Seeking to move beyond current heated debates on justification, this accessible introduction offers a fresh, alternative approach to a central theological topic. R. Michael Allen locates justification within the wider context of the gospel, allowing for more thoughtful engagement with the Bible, historical theology, and the life of the church. Allen considers some of the liveliest recent debates as well as some overlooked connections within the wider orbit of Christian theology. He provides a historically informed, ecumenically minded defense of orthodox theology, analyzing what must be maintained and what should be reconfigured from the vantage point of systematic theology. The book exemplifies the practice of theological interpretation of Scripture and demonstrates justification’s relevance in ongoing issues of faith and practice. Essential for students, scholars, pastors, and laypeople, this informative volume brings fresh perspectives on theological matters.
“The new consensus is simple: the classic articulation of justification by faith alone—prized by the Reformation theologians, espoused by their church confessions, and expounded by their dogmatics—will not cut it today. What might be left in its place is up for grabs, with a number of suggestions, but this deconstructive consensus seems to hold.” (Page xi)
“We must always push through various terms to the specific theological claims they render, realizing that varying jargon can express the same judgment.” (Page 159)
“Discerning the eternal roots of the gospel is essential to maintaining the genuine gratuity and the unimpeachable reliability of that same news. And this is crucial for understanding the place of justification in Christian theology. Justification describes a crucial event in the divine economy. Yet it remains an event in the history of God’s external works, which range from creation to consummation.” (Page 6)
“To translate a syntactical point into dogmatic terms, vindication from sin’s condemnation leads to freedom from the enslaving power of sin. Justification frees one for love and service.” (Page 143)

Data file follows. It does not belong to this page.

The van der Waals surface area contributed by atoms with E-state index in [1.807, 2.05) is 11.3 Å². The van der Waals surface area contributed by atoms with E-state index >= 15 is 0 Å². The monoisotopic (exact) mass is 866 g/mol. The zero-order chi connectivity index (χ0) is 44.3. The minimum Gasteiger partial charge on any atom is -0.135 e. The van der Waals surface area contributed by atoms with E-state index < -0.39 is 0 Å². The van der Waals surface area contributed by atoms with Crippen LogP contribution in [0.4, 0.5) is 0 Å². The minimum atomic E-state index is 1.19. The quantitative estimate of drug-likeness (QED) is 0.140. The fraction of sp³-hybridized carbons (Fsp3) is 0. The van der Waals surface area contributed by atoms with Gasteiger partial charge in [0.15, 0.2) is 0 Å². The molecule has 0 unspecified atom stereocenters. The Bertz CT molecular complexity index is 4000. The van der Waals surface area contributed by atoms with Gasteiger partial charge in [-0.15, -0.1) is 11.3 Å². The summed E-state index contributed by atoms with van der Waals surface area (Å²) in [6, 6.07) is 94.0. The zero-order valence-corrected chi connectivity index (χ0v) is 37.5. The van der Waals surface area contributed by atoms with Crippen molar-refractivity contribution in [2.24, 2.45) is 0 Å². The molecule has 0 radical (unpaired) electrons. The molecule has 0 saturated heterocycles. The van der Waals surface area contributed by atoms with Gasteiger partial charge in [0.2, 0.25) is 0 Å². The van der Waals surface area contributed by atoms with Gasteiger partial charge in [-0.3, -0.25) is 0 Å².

“We need not manipulate the doctrine of justification so that sanctification happens by fear of hell. Rather, we must confess that the God who cancels the penalty of sin upon us also breaks the power of sin in us. Indeed, canceling sin’s penalty—and our conscious appropriation of that finished work—frees us for self-sacrificial love and service.” (Page 145)
R. Michael Allen teaches systematic (or dogmatic) theology and theological ethics as a way to train students to delight in the study of God’s mighty deeds (Psalm 111:2). He hopes that integrated study of Bible and theology will help students prepare for faithful ministry in the local church by considering our worship and witness in light of God’s Word. He is especially interested in how Christian doctrine relates to other theological disciplines: biblical theology, historical theology, and moral theology. He grew up in both the South and in South Florida as the son of a Presbyterian pastor. He is presently a candidate for ordination as a teaching elder in the Evangelical Presbyterian Church.
In addition to his work in the seminary, he enjoys serving in local churches: teaching classes for children and adults, preaching, and working in the nursery. Prior to joining the faculty at Knox, he taught undergraduate and graduate students at Wheaton College for two years. He has also been active in the American Academy of Religion, the Evangelical Theological Society, and the Society of Biblical Literature.